Thought the compilation album had died when iTunes came along? Well, think again.
The latest industry figures suggest that the compilation album is back on the rise. As reported by The Independent, the British recorded music industry (BPI) has revealed that the sales of compilation albums have in fact grown by 7.2% in 2012. And a surprising amount of compilation sales were downloads, with 23.5% downloaded in 2012 compared to 16.3% in 2011.
The first three months of this year have seen a further 11.8% of growth with compilation sales making up an incredible 21% of all albums sold.
These stats come as a surprise to many with the compilation album seeming to have fizzled out in recent times. Having enjoyed success in the ’80s and ’90s, the pre-digital-era mixtape was a great way for punters to get all their favourite hits on the one CD without having to buy dozens of individual singles.
The compilation album was a cost effective solution for the music consumer and lucrative for record companies who made a pretty penny licensing their hit songs out for the albums. Compilation albums proved especially popular among the youth, who typically accounted for a large amount of sales due to their good value for money on their meagre cash flow.
Many of the juggernauts of the compilation album market fell by the wayside when digital came along, including Australia’s own long-running Hit Machine and 100% Hits brands, however there was some that did make the jump across to digital, finding a new lease of life on digital markets suc as iTunes. Now, as the new BPI figures show, many are currently reaping the benefits. The compilation album was a cost effective solution for the music consumer and lucrative for record companies who made a pretty penny licensing their hits
With single sales now available digitally for just a few dollars, it’s staggering that compilation album sales are now back on the rise when punters can pick and choose their own playlists. Yet for those a bit more strapped for cash it still provides something different on offer and could perhaps explain why the albums are still popular with younger demographics.
BPI Chief Executive Geoff Taylor credits the turnaround to trustworthy compilation brands and good value for money, with some albums running to more than 60 tracks. “For many years commentators have predicted the demise of the compilation,” said Taylor. “But these albums offer an expert filter – someone has done the work for you by picking the best of the genre.”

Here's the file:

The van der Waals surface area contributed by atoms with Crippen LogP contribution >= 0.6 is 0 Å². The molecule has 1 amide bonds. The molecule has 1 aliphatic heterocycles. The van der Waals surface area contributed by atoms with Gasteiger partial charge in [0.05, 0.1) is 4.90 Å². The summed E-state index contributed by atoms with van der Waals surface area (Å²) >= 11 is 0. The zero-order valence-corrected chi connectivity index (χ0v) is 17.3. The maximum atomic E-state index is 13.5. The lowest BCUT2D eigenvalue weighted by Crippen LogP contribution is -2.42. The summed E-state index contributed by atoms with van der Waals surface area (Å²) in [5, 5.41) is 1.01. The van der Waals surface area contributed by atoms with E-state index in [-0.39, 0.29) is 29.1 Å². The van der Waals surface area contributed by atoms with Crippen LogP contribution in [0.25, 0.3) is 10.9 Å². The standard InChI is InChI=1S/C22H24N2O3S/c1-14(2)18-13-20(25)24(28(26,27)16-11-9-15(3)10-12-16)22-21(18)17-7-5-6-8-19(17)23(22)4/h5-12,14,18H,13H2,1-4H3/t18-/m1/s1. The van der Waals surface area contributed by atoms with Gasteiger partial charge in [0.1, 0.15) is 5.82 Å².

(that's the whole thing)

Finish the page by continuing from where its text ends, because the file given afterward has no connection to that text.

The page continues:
Much of this growth can be attributed to the popular UK compilation Now That’s What I Call Music series. Celebrating its 30th anniversary this year, the brand offers plenty of genre specific spinoffs, such as Now That’s What I Call Reggae and Now That’s What I Call Disney, with the series accounting for nine titles in the top 15 best-selling compilations last year.
The series, owned by EMI and Universal subsidiary UMTV, is a heavyweight of the industry with almost half (48.5% to be precise) of the digital sales of compilation albums belonging to the Now That’s What I Call Christmas variation. Total sales for Now… compilations reached an 11-year record high of 2.9 million last year, up from 2.7 million in 2011.
The Ministry Of Sound compilations are also still triumphant, with the south London nightclub seeing two of their releases making the annual compilation Top 20 in the UK and their ’90s Anthems collection currently #4 on the ARIA compilation album chart.
Here in Australia, the So Fresh compilation series is enjoying continued success with this year’s Autumn variation currently sitting at number eight on the iTunes album charts and #1 on the ARIA compilation album charts. Other brands dominating the Aussie market include the rejuvenated 100% Hits series and the Triple J Hottest 100, which continues to enjoy healthy annual sales.